Alternative Tile Intakes
Brown County contains some of the most productive soils in Minnesota. However, heavy clay loam soils have a high water holding capacity and require extensive artificial drainage to produce profitable crops.
Conventional surface tile intakes are installed on agricultural fields to limit the risk of flooding to crops. A section of tile is connected to the subsurface tile line and is installed upright, and leveled at the soil surface. This system is designed to remove surface water run off quickly. Although very effective in removing excess water from a corn/soybean field they do possess drawbacks:
- Due to the low profile and visibility of tile there is a possibility of damaging the surface intakes and equipment. Resulting in costly repair bills for the producer.
- Surface inlets increase the delivery rates of sediments, nutrients, and chemicals to streams and ditches during heavy rainfall.
Producers do have the option to limit the undesirable traits of surface intakes. One of those is the rock inlet.
Although rock inlets have been around for many years the simple design has been modified to increase the efficiency of moving surface water to the existing tile. The basic installation is accomplished by removing the upright tile and replacing it with a 3-4 foot wide by 3-4 foot deep by 12 foot long trench along with a connected muck pipe tile and synthetic sock covering. The trench is then filled with pea rock to one foot above ground level. The design has many advantages over conventional surface intakes:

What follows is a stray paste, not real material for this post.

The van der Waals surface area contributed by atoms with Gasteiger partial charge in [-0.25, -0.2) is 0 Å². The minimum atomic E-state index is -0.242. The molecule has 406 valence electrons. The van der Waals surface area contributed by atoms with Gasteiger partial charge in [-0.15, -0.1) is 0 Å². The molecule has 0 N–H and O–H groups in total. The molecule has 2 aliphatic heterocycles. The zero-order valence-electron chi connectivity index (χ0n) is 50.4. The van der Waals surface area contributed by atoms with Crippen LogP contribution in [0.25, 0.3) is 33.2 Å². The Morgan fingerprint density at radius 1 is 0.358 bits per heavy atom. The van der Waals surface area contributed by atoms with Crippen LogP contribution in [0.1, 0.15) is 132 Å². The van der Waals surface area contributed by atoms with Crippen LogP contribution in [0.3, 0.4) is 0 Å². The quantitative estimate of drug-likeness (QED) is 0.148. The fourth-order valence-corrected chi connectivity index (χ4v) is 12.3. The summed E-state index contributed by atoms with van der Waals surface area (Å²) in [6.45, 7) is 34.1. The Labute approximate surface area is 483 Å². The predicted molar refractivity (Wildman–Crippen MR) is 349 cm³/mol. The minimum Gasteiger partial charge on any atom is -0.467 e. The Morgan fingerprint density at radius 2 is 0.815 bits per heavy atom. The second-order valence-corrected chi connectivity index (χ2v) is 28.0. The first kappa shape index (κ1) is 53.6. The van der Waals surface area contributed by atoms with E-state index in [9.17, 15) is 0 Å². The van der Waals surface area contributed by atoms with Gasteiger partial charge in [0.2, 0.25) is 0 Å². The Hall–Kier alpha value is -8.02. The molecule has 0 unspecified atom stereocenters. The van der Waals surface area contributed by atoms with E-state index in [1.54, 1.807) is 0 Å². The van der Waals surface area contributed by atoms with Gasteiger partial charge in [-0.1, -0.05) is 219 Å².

- The ease at which field equipment can be used on, near, and around the structures without harming equipment or intakes.
- Crops can be planted through these structures, allowing crops to be planted in straight rows.
- Tillage equipment can run through them.
- Water quality improvement. Research has shown that during intense rainfall, 15% to 20% of contaminants can be retained compared to open tile intakes. Reducing phosphorus, sediment and residue loss from fields to rivers.
- Rock inlets increase drainage effectiveness through larger surface areas. Draining subsurface water around the inlets between rain events and during winter months. Crops are less stressed due to unsaturated conditions, and more infiltration when heavy rains occur.
Currently there is a limited amount of funding through RCRCA for rock inlets that are within the Cottonwood River Watershed in Brown County. Funding is currently not available for cost-share on rock inlets county wide, but it may become available soon. Anyone interested should contact the district office at (507) 794-2553 to determine eligibility or to be put on the waiting list
Rock Intake Designs: